Pacing in horror games tends to be slower. It’s hard to build up tension when someone shouts “Get ‘em!” and kicks in a door, holy sword blazing. Horror takes time to build it takes finesse, and a really good understanding of pacing. Hints, clues and red herrings, eyewitnesses driven to gibbering madness, rooms with grisly trophies, or the constant feeling of being watched. Draw it out until the players are biting their nails wondering when the villain will strike. Chase them with things they can’t defeat, let them chase things they can’t quite catch, play with them, but only until you feel their anxiety is high, then strike. Just don’t take too long, otherwise you could have a problem.
I have a regular player in most of my games who’s a great guy, and a really good friend, but he hates it when the game gets slow. While I’m trying to build tension, he’s contemplating the best way to get C4 onto the load bearing walls of the villain’s lair. I don’t want to block his efforts and frustration can kill the mood, but I don’t want to watch the climactic scene I’ve crafted to go up in smoke. If you’ve allowed the players access to that sort of thing, just be aware of it and do what every good horror story does, introduce the unexpected. Maybe the lair still contains living victims or perhaps a more subtle approach is required, lest the PCs get themselves arrested. The best thing to do is craft a dilemma that doesn’t have an easy answer, something that the players and characters will agonize over before making a decision that ultimately will cost them something either way. Think like a villain, always have a contingency.
One of the things that you can always do with horror is to break the rules. Foreshadowing is a nice way to build tension, and a good advanced technique for your mature group. Let them play out the parts of adversaries discussing their plans, have them play the victims that were captured or killed before the PCs showed up to save the day. Imagine it like an episode of X-Files, Fringe, or Criminal Minds, where the victims get nabbed before we ever see the intrepid investigators. This way the PCs know a little bit of what they’re up against before they actually get to test their mettle against it. To build tension you can break one of the cardinal rules of adventure gaming, split the party. Going back to X-Files, think of all the times that Agents Mulder and Scully got split up, think of the tension that grew as you knew one of them was being stalked by the monster of the week while the other was trying to call them on their cell.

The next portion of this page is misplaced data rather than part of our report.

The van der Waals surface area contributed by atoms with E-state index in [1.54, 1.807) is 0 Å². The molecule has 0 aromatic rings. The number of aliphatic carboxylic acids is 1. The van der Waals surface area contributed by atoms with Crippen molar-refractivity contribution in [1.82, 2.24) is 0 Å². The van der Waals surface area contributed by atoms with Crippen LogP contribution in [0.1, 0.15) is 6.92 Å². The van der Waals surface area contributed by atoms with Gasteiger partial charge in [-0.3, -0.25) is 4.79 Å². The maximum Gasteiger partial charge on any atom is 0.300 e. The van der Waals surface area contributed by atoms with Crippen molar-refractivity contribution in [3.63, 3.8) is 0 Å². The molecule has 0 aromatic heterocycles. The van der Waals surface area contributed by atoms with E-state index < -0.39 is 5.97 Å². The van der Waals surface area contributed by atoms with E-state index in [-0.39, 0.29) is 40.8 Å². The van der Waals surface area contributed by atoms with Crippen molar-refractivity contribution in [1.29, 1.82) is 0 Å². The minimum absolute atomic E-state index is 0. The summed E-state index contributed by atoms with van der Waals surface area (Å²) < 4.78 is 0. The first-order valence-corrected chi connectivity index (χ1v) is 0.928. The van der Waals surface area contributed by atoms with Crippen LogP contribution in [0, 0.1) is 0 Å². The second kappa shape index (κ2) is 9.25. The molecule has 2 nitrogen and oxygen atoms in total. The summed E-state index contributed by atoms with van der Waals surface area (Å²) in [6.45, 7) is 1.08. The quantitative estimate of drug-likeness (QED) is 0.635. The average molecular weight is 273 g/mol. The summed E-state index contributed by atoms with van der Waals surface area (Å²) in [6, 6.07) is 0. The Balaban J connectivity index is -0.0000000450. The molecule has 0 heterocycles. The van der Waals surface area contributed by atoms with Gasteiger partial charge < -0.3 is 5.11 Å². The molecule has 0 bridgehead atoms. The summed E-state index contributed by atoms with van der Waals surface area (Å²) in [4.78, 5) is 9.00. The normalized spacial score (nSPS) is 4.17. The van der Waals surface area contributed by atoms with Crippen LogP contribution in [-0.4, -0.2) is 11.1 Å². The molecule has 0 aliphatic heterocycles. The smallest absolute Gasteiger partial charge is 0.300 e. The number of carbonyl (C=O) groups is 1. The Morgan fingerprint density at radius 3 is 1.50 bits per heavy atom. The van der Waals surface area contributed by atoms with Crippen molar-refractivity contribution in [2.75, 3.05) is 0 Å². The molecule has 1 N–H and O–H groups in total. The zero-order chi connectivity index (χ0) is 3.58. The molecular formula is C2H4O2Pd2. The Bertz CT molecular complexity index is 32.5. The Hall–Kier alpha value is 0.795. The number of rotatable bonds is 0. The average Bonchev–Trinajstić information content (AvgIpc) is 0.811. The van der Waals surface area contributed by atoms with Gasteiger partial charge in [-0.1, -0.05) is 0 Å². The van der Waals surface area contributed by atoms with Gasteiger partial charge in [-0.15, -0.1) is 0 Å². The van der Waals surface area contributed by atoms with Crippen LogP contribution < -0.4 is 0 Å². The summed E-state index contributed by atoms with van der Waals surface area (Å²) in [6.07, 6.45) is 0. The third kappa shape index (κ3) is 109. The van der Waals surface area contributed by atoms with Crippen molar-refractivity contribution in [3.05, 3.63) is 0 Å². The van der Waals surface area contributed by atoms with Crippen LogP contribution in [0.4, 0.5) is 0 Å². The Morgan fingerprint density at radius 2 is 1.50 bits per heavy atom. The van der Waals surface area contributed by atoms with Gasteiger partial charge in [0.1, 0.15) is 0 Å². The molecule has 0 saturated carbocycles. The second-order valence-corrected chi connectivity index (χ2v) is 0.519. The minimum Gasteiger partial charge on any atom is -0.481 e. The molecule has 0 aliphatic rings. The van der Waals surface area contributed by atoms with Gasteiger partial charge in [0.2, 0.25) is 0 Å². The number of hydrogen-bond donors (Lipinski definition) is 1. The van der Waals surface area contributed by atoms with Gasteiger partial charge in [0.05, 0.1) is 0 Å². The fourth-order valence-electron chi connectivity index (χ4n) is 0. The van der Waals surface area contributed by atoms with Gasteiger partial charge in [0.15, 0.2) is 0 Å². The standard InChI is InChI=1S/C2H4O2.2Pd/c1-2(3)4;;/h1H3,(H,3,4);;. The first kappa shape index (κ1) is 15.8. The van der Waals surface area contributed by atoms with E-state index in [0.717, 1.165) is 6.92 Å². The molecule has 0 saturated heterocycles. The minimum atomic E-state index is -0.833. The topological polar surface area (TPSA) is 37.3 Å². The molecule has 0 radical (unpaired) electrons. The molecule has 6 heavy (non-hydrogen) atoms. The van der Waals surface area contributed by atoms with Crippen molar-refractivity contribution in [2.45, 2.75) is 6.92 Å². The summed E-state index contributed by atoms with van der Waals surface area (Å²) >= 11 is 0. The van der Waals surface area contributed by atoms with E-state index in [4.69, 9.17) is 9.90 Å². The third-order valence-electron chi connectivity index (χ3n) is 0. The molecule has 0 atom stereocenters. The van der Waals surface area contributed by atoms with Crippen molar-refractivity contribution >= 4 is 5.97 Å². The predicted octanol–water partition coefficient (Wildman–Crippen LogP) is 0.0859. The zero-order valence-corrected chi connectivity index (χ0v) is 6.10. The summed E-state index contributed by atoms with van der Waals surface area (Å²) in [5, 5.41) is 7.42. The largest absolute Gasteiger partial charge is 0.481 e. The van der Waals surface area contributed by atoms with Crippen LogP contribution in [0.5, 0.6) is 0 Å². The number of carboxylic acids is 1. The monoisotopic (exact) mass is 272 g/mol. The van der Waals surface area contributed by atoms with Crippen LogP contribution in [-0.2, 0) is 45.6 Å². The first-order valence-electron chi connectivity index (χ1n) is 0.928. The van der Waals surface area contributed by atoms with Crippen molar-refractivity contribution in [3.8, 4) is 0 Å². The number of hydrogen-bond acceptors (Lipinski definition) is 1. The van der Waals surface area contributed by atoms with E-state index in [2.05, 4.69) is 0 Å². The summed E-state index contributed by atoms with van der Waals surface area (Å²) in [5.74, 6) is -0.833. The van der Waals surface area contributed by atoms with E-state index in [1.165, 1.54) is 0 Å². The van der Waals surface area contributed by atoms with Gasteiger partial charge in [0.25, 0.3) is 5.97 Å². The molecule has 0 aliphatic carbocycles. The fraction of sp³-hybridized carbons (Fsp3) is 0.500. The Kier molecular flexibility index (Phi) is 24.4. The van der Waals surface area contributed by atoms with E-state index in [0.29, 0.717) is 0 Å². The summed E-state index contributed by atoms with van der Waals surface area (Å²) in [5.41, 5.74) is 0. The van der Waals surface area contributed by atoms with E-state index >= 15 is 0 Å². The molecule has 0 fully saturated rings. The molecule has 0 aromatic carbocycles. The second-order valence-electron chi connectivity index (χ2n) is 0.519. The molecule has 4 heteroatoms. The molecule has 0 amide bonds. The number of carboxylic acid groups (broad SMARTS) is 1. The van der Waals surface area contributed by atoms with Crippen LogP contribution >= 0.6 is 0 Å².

Some books that I’ve read swear that setting the right ambience can help your game. I will admit, I’d always rather run a horror game at night than during the day. Lighting can help a lot when trying to set the mood. It’s hard to be scared when every corner is light by the sunlight or fluorescents. Dim the lights if you can, use indirect lighting as long as you can still read by it. Some GMs will use music or sound effects to heighten the impact of certain scenes. In the past one would have to use Halloween sound effects, or maybe some Midnight Syndicate CDs, but now there are numerous companies coming up with zombie mood music punctuated by sorrowful moans and apps designed to allow you to insert your own sound effects and mood music. All of these things are just props though, and really all you should need is a good story, eager players, and fear in your heart. Good luck.
About Stygian Jim
Native to the swampy nether regions of the Florida Keys, Stygian Jim can often be found hiding in his cave-like domicile planning the horrible demise of those he holds near and dear. At the age of ten he was introduced to Dungeons & Dragons, and has never recovered. He lives with his wife, cat, and 10 sugar gliders.
Follow him on Twitter: @stygianjim